– Doing a succesful split vote to counter an idol would be much more difficult.
    – When an alliance needs several but not all of its member to play a double vote, it could create tensions in the alliance as everyone would want someone else than himself to play a double vote. Implies new trust issues between allied players.
    – Hunt against players who still have their double vote at the end of the game, as they become more and more powerful.
    – Keeping your double vote for the post-merge game to use it against the other tribe, or using it against the other alliance on your own tribe?
    – Interest to keep players who still have their double vote going into the merge rather than players who have already used it.
    – Need to perfectly master your use of the double votes when a merge at almost even numbers occur, with great suspense for the audience. For instance, if a merge between tribe A and tribe B occurs at 6-6, and at the first tribal council all of the tribe A members use their double vote (and none of the tribe B members), giving them a 6-5 advantage, tribe B can play two double votes at the next two tribal council, which assures that two tribe A members are voted out back to back and gives tribe B a decisive 5-4 advantage.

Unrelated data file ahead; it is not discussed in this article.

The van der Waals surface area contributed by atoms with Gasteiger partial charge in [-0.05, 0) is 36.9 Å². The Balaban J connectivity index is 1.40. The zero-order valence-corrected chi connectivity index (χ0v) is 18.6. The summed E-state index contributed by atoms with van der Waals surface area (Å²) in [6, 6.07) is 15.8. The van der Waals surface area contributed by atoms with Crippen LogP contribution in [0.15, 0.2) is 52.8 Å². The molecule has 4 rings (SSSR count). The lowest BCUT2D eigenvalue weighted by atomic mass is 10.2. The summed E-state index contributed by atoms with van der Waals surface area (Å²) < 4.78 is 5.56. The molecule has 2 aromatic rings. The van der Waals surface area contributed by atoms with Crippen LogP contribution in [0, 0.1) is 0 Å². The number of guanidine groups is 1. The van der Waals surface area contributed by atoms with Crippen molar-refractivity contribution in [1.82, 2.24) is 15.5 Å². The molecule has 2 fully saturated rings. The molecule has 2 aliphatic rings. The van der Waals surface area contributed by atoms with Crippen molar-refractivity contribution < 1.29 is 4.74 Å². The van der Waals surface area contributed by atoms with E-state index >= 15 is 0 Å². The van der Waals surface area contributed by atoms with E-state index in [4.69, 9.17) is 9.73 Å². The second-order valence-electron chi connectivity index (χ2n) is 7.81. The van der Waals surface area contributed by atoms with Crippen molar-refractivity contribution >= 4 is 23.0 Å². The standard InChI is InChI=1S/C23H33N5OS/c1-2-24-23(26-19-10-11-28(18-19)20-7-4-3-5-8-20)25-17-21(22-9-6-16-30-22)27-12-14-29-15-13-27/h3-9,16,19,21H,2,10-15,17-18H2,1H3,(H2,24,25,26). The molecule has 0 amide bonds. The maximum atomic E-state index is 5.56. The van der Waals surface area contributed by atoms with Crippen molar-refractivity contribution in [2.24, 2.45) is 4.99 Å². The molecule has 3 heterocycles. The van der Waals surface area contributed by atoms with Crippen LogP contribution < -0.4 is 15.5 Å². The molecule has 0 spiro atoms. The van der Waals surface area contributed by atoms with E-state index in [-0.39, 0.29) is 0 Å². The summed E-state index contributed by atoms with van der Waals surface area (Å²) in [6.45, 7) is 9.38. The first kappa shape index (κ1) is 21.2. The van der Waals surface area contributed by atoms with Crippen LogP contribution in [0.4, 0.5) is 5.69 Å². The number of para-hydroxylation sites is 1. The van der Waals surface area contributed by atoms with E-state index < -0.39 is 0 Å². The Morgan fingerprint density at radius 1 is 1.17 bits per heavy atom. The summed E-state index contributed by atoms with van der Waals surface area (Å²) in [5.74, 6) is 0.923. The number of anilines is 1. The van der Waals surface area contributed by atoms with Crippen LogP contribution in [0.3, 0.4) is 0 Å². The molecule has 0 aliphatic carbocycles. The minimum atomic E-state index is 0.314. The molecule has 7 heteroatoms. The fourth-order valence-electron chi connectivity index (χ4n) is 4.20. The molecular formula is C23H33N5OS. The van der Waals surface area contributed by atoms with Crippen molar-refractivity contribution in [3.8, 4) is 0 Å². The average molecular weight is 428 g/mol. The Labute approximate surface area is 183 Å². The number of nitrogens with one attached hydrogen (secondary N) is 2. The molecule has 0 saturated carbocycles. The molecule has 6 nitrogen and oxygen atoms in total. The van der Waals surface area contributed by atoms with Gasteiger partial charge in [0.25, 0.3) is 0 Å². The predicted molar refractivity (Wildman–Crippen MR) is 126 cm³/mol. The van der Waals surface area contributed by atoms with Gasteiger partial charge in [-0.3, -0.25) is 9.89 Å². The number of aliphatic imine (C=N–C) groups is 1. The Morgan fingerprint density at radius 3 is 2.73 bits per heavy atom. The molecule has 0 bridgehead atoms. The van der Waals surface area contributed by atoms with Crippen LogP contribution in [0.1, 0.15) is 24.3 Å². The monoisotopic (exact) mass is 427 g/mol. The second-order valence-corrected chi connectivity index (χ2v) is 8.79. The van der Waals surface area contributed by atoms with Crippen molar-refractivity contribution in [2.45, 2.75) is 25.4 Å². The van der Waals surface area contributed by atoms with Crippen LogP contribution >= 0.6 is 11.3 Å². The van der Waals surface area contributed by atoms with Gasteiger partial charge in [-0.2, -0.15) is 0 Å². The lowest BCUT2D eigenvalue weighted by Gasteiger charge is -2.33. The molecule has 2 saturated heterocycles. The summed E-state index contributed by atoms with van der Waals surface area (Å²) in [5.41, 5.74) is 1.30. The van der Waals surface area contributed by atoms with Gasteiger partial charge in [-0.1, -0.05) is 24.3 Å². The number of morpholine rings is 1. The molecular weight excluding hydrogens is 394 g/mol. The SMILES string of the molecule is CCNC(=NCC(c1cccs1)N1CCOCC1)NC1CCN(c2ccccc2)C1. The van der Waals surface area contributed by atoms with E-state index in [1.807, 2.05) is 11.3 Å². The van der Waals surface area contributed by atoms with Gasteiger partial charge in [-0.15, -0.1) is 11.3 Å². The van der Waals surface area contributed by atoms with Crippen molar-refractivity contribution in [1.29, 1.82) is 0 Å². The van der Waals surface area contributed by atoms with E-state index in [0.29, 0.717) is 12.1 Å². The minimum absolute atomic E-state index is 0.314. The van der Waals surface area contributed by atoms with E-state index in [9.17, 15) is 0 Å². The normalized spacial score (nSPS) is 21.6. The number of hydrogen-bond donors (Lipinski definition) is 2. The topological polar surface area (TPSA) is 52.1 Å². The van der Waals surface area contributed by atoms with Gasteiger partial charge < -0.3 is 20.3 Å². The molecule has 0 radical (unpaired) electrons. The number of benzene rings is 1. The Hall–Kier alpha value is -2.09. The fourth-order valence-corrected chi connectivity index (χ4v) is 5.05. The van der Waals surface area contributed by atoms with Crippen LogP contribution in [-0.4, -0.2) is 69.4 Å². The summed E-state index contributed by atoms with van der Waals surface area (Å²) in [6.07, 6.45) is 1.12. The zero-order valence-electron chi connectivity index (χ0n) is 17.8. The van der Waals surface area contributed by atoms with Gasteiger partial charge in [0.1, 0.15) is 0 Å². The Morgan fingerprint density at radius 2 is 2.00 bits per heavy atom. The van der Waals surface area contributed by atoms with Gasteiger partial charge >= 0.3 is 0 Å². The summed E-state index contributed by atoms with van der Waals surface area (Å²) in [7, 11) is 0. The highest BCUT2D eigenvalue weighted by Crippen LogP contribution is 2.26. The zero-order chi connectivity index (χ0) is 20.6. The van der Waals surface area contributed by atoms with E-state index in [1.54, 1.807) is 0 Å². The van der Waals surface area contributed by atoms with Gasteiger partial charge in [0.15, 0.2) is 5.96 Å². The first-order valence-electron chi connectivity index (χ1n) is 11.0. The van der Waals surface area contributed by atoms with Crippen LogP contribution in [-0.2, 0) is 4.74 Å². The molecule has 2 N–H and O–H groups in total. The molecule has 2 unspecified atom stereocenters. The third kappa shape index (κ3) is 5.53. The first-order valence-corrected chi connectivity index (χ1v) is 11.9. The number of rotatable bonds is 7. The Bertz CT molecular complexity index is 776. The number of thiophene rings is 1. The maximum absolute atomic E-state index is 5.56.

– Crazy scrambling when tribe switches occur, as everybody tries to figure out who still has his/her double vote.

    Would really be an incredibly great twist.

    • ScottWatchesSurvivor // February 17, 2014 at 12:58 pm // Reply

      If love to see veterans scramble to perfect this strategy in an All-Stars season. Hell, I’d like to see it once in any season. It’s not “pure” but neither was BvW and that worked nicely.